An Image of the Future at the 2017 Sustainable Aviation Symposium

Dean Sigler Electric Aircraft Components, Sustainable Aviation 0 Comments

The Seeleys and SA board members did themselves proud for this year’s Sustainable Aviation Symposium.  Your editor visited the grand ballroom in the San Francisco Bay Pullman Hotel the night before the meeting was to take place.  All the tables, chairs and stage were in place, but the room was otherwise bare.  Early next morning, your editor trudged downstairs again, to be met with an astonishing sight.  At the back of the ballroom, a pair of exotic geometric shapes glowed in blue and green lighting.  Somehow, a 50-foot wing and substantial streamlined shape had materialized overnight.  Already, attendees were peering up at the extremely twisted tips of the wings and trying to analyze what they saw before them. Aspirational Geometries …

TAG – You’re Down!

Dean Sigler Electric Aircraft Components, Electric Powerplants, Sustainable Aviation 0 Comments

Nailing the landing is a big test for gymnasts, birds, and in the near future – for electric commuter aircraft.  Landing in an impossibly short distance seemed like a mission only for helicopters until recently.  Fixed-wing machines seem at a disadvantage here, rotary-wing craft having the edge in being able to set down almost anywhere, and on the proverbial dime.  Brien Seeley’s TAG may make it possible for fixed-wing craft to emulate birds. Fixed-wing craft have the advantage in point-to-point speed – a big selling point for commuter craft.  High cruising speeds and short ground runs seem mutually exclusive, although new designs and inspired amateurs are showing the way to combining the best of both worlds. First, it’s apparent from …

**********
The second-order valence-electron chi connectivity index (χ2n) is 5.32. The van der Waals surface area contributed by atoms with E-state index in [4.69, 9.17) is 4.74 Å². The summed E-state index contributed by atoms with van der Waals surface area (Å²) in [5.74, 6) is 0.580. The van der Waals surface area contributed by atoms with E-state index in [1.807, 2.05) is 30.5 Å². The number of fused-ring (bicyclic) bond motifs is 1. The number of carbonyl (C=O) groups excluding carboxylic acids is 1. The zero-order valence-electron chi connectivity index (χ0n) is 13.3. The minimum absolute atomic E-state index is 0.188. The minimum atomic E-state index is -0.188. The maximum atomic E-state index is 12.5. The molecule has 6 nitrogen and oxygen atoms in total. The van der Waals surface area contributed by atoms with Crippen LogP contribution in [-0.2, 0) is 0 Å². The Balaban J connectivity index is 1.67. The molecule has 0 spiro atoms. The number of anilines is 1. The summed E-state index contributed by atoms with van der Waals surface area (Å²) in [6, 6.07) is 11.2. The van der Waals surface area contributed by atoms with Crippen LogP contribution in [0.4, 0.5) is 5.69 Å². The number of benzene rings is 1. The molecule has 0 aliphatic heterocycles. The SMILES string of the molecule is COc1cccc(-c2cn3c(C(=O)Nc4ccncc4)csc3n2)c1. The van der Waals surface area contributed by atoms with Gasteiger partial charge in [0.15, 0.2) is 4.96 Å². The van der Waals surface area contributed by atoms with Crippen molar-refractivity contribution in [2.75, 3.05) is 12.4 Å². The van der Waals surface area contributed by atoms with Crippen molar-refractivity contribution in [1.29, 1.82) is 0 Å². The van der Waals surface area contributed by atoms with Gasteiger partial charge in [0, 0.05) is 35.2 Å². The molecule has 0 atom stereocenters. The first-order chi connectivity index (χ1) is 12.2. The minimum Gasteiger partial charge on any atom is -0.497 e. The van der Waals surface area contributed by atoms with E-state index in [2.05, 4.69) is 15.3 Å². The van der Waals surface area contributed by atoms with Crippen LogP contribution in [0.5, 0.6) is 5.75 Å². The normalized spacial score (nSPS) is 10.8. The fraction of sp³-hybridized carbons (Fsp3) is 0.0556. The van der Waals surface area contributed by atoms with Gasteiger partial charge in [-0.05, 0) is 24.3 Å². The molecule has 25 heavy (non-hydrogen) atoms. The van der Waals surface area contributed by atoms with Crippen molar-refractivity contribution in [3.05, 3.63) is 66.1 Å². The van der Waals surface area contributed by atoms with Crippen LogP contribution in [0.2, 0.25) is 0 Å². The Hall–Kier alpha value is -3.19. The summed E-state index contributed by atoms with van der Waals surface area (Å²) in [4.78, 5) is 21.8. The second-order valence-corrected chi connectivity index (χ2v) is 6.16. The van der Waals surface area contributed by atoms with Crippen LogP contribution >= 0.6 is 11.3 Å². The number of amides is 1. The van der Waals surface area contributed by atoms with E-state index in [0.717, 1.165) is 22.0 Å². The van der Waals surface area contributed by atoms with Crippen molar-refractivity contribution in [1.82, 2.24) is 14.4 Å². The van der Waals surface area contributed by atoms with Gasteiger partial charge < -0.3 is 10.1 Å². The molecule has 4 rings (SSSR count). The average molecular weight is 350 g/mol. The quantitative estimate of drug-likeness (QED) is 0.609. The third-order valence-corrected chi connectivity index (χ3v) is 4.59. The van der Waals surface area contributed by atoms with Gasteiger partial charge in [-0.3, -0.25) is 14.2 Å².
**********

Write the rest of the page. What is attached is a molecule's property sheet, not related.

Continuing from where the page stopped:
Learning About Energy Regeneration from Birds

Dean Sigler Electric Powerplants, Sustainable Aviation 0 Comments

Phil Barnes has one of the most fascinating web sites on the Internet, combining his aerodynamic expertise and love of soaring birds with his radical approach to staying up perpetually (or until the pilot grows exhausted).  Albatross, birds he’s studied for decades, soar along the tops of ocean waves, seeking food for themselves and their broods, often traveling thousands of miles before setting down.  They have the advantage of bifurcated brains, able to stay awake in one hemisphere of the brain while the other hemisphere nods off, a trait they share with dolphins. Would it be possible for humans to tap the energy in the air to soar for indefinite periods?  Could truly fuel-free flight be a reality?  Phil is …